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International Women’s Day 2021: Why we need to challenge everyday sexism

International Women’s day is a focal point for the ongoing fight for gender equality.  This year’s calls for women to ‘choose to challenge’ sexism suddenly became strikingly apparent with the incessant misogynoir in response to Meghan Markle’s interview and dismissal of women coming forward with their experiences of sexual assault, following the tragic death of Sarah Everard.


If the past week has shown us anything, we still have a long way to go in creating a world where women can live with safety and dignity. Though International women’s day is an opportunity to celebrate women’s achievements; it is in the light of these tragic circumstances that the dangers women still face have been at the forefront of my mind.


97% of women in the UK have been sexually harassed. 96% of these incidents were not reported. 80% of women have been harassed in public spaces, and the majority have been sexually harassed at work.


These Experiences are a fact of womanhood from a young age, as is the reinforcement that our stories won’t be believed. 72% of school pupils received a negative response from their schools when reporting harassment, a trend which continues into our adult lives.


Like most women, I was not surprised in the slightest that almost every woman has experienced sexual harassment. The threat of being violated in public has become as expected an ‘inconvenience’ as being caught in the rain or stuck in traffic. We clutch our keys tightly in our hand, avoid walking home in the dark, public transport that is too crowded or too quiet.


Deep-rooted mechanisms of everyday sexism are such a normalised part of our reality that we often don’t see ourselves as victims of harassment or abuse. But the trauma that is repeated through layers of dehumanisation are deeply rooted in our subconscious as women.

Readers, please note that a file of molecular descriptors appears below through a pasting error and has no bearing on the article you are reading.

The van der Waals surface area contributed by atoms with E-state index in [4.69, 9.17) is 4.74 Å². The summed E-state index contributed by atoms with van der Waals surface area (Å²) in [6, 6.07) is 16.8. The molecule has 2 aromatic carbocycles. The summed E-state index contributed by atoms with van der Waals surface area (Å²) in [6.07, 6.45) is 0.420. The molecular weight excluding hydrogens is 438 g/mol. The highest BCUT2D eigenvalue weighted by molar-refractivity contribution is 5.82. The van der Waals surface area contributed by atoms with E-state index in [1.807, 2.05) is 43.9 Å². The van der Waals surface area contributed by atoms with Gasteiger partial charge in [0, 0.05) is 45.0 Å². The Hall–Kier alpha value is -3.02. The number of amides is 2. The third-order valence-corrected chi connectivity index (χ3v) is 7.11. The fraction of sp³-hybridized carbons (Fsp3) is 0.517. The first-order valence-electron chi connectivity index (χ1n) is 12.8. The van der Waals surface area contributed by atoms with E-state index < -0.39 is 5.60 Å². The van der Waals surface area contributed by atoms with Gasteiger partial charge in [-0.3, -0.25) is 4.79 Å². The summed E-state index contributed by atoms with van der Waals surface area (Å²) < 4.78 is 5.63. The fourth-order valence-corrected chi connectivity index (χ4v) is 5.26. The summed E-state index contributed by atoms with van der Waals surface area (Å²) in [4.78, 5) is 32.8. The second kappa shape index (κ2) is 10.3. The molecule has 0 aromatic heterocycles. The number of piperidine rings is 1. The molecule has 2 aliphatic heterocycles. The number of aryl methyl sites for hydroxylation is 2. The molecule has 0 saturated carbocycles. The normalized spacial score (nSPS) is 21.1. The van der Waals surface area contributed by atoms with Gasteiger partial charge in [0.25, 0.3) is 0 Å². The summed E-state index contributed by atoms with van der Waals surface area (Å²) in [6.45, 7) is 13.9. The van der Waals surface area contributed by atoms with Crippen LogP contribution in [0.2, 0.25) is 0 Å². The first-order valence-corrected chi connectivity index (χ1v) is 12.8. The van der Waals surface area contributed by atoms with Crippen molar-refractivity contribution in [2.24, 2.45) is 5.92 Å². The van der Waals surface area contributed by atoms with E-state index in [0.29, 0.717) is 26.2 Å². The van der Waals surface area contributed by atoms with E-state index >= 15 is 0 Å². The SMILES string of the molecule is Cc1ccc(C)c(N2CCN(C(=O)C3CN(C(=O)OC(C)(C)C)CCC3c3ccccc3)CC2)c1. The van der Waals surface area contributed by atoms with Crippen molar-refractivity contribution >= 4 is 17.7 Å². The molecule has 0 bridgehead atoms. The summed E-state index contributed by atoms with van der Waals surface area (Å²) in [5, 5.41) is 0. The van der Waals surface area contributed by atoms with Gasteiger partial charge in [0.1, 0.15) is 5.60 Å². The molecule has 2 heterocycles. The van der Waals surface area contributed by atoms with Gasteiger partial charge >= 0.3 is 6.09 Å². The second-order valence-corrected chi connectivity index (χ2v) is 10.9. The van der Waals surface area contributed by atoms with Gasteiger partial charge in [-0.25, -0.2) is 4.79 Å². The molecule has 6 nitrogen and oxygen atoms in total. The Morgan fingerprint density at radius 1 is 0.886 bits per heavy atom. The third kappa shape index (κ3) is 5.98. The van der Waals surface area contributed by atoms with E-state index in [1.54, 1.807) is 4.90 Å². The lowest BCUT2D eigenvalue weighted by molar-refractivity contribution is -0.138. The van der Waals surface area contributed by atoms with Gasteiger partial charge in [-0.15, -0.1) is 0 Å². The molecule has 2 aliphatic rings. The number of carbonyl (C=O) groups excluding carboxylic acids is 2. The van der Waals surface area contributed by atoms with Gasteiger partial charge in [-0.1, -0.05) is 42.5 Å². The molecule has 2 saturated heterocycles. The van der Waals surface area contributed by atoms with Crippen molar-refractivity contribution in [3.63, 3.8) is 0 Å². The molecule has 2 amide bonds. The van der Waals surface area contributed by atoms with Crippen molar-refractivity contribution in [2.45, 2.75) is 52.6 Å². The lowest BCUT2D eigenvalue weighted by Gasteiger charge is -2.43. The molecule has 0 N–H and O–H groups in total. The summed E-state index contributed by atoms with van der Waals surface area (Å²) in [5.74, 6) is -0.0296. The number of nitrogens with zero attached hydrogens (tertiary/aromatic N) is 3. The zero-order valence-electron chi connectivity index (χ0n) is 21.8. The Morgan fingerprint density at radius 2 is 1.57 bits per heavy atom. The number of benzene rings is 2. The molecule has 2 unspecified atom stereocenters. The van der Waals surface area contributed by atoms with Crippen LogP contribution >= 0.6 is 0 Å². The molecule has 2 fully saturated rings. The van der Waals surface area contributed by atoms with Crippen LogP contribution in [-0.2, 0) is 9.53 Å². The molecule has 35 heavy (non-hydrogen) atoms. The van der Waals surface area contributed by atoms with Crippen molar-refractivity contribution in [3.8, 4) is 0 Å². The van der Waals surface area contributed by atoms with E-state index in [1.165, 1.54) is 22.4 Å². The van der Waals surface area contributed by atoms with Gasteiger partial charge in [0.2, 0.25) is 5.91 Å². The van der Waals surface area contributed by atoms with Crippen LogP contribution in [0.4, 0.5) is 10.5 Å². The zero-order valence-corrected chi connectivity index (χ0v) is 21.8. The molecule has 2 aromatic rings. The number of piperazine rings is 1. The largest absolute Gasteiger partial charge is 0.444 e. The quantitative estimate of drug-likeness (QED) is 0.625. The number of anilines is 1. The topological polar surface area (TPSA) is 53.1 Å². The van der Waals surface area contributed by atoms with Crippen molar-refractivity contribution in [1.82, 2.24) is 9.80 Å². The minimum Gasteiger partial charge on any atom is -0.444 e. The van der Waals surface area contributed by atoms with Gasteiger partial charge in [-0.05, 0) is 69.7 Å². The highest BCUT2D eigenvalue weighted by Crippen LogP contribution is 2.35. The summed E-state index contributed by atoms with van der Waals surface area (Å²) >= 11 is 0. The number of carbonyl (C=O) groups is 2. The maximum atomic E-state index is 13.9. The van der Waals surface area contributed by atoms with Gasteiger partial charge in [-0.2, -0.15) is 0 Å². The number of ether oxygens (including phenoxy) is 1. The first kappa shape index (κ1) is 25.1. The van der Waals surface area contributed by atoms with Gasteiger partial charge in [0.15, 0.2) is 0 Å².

This is a trauma that is repeated each time we’re objectified, jeered at, not believed or when our ‘no’ is interpreted as ‘change my mind’. We navigate the world with a sense of caution that men do not have to consider.


I have become conscious this week, more than ever, of the fact that as a woman I am not granted the ability to live my life freely and without fear. The pervasive nature of misogyny must factor into my decisions, from dreams of solo travel, to simply not being able to study in the library late at night.

In this light, it is absurd to claim that women are truly liberated in 2021. As Laura Bates summarizes, “women are silenced by both the invisibility and the acceptability of the problem.” Without us speaking up, many men are either ignorant or complicit in the everyday violence women face.


With a rise of women speaking up, there has been a rise in our experiences being belittled, mocked or attempted to be ‘debunked’. Equally, without continuing these conversations the implications of a misogyny which is so integrated into the mundane, can become invisible, even to ourselves.


This is why international women’s day remains so important. This spirit of listening to women’s voices, in a world where they are so often ignored, is essential to provoke a lasting conversation. Though events of the last week have been overwhelming for many of us, the momentum of this year’s international women’s day and subsequent reclaim these streets movement is a powerful force.


Here, I hope that we can re-center the dialogue from how women can protect themselves, to changing the environment that continues to oppress us.

Second year Politics and Spanish student at the University of Bristol.
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